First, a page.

During one of my settings during the DOTA Tournament, I noted a gentleman in the back, explaining in hyperactive detail, what each move in the DOTA game did, meant and would have on the wider match, to whom I’m assuming was a noob like me (thank you, random stranger).
I don’t pretend to know esports, but I think that if esports is going to get the thousands of fans entering stadiums annually, we need games that a local audience can own. South Korea can be said to have StarCraft 2, why can’t we have a Fighting and FIFA crown?
Just an outsider’s observations for the experts to think about.
Fu-Sion-Ha! Did it work?
Let’s rip the bandage off shall we; I don’t think it worked as well as it could have.
Dividing the venue down the middle, one side GeekFest, the other Rush, while it “makes sense”, doesn’t give the communities from either side to engage as much as they could have. Yes, granted, there could have been reasons for this: sound, stage, and lighting etc. but why not have the three stages dotted around the event, with vendors in the middle, acting as the go-between.
Outside of layout, I feel that there was little effort made to integrate the events or the communities. You’re taking two very passionate kinds of people; gamers and fandoms, and putting them in one room, they’re going to clash somewhat. Both as cultures, and in preference.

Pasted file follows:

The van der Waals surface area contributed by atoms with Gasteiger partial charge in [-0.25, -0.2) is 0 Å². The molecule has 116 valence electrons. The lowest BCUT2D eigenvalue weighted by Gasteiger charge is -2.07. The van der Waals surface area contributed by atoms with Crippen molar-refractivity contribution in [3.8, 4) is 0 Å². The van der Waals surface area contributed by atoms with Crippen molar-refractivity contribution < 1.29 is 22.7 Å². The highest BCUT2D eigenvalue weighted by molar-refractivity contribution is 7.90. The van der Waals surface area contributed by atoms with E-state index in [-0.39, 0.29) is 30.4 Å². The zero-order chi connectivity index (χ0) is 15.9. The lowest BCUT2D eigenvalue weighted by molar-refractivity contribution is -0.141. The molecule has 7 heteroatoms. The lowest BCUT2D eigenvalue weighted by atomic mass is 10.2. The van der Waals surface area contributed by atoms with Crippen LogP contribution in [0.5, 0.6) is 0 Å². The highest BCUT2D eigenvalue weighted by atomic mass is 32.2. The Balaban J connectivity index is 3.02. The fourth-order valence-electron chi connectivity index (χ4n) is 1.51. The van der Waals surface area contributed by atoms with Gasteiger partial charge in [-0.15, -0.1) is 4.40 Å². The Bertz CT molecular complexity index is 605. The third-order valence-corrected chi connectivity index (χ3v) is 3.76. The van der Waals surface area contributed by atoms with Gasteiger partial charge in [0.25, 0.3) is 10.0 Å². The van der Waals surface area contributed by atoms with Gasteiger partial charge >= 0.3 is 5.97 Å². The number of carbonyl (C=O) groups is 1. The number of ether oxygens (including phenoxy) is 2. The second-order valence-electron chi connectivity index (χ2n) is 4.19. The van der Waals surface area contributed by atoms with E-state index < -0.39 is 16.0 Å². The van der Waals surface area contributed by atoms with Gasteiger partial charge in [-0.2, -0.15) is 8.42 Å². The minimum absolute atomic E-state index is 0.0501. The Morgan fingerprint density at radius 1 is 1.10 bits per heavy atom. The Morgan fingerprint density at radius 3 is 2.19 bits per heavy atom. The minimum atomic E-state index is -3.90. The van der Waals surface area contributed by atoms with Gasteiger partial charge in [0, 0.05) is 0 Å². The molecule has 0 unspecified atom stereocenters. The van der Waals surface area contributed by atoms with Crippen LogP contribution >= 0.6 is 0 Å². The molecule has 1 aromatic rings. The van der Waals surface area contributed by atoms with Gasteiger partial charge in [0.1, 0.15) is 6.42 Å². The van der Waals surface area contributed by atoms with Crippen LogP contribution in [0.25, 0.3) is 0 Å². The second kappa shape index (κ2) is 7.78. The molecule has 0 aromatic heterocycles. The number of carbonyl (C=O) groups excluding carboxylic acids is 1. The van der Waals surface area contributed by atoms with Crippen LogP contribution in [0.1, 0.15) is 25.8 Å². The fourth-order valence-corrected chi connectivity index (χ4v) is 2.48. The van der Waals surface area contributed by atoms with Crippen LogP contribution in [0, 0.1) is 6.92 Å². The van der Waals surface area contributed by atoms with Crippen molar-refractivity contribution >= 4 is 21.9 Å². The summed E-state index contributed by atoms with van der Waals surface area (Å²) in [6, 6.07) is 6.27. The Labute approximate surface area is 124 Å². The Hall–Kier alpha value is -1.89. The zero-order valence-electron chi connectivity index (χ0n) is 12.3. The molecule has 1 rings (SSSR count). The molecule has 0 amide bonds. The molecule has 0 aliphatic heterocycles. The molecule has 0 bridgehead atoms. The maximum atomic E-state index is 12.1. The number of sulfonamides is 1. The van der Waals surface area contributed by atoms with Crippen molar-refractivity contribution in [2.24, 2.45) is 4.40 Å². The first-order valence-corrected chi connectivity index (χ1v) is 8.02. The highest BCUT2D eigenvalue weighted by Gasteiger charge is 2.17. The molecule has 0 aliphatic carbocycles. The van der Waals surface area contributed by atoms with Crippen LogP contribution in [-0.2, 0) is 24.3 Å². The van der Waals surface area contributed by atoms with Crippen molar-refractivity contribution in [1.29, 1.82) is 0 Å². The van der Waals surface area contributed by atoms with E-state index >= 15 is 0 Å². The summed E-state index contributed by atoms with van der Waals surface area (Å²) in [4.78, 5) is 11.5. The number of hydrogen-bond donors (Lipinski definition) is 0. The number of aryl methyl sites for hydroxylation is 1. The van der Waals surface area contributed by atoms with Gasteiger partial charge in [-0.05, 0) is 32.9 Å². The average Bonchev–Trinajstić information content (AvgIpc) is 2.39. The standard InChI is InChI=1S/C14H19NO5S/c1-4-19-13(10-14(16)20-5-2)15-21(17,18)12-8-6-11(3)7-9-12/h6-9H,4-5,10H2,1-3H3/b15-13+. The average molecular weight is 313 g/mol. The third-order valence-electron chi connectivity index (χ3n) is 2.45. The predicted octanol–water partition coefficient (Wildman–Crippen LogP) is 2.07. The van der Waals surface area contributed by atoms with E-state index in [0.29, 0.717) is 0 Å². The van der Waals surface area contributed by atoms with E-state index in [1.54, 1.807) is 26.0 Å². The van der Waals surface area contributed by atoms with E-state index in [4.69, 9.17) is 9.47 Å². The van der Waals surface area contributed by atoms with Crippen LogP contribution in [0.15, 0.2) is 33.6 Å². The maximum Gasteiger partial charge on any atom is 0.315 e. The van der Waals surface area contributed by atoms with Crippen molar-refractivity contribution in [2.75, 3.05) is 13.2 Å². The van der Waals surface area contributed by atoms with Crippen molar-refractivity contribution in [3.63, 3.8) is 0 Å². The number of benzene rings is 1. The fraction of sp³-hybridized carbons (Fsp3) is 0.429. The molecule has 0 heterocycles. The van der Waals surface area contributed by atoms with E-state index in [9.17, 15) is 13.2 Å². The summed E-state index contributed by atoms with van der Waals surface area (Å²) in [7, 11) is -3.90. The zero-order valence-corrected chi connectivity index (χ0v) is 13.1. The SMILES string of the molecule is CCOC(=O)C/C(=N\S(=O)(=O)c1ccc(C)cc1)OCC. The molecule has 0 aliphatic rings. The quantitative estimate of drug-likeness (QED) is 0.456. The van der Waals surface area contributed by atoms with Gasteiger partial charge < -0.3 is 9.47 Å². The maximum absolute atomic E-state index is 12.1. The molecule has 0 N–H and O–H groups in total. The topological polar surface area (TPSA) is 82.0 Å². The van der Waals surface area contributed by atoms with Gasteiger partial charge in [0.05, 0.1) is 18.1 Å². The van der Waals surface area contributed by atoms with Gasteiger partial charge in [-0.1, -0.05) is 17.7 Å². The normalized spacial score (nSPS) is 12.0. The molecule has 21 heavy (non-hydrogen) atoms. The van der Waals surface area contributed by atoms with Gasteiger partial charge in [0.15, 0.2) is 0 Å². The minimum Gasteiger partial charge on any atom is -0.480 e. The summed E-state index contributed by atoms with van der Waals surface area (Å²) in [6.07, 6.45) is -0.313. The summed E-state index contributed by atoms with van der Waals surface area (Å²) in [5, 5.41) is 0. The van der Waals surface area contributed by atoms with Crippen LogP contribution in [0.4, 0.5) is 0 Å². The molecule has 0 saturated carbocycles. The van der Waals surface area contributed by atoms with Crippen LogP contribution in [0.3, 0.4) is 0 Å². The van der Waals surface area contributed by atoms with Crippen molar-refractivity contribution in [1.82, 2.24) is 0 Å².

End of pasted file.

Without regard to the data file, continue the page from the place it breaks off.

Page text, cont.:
It nearly felt like, some kids were on the gaming side of the room, and the others the geek side.
Could there have been a stronger attempt at getting more activities, and getting attendees involved in the cultures of the other? Sure. Did it kill the day, no.
But what needs to be realised is that; they’re different events for a reason. Everyone has different preferences and tastes. Either, make a solid attempt at having people integrate their various fandoms, or keep them apart.
Cosplayers may not want to engage with the local crowd of Tekken 5.
At the end of the day, I felt I had attended a rAge Expo from 2009 (yes I’ve been going since then), and while nice, it didn’t do anything new, nor create anything interesting. A good show, but not a great one.
The next conversation you and I will have is if we should spend our money on rAge Expo 2019 or Comic-con Africa 2019.
I do feel that merging both events is a good move, while not totally successful for either theme on its own, a move to a better overall merged event and enriched community. Great idea, however, maybe a better execution is needed for future events (Make #GeekRush2020 happen).
What did you think though? Did you attend? Tell me about your experiences in the comments.
I like to promote other platforms, but also provide you with alternative points of view.
Marco Cocomello, Managing Editor at Glitched Africa, said: “This past weekend, Times Square Arena in Pretoria hosted Geekfest 2019 and Rush 2019. The combination of the two events was a step in the right direction but it was hard to miss the poor execution sticking out under the rug where it was swept away hours before it opened.” … please read the full story here.
I love Marco’s work, he always manages to speak to the deeper sense of the community and for the attendees with a lack of industry or brand bias. Check out his story, he makes some excellent points regarding management and organisation, said better than I ever could.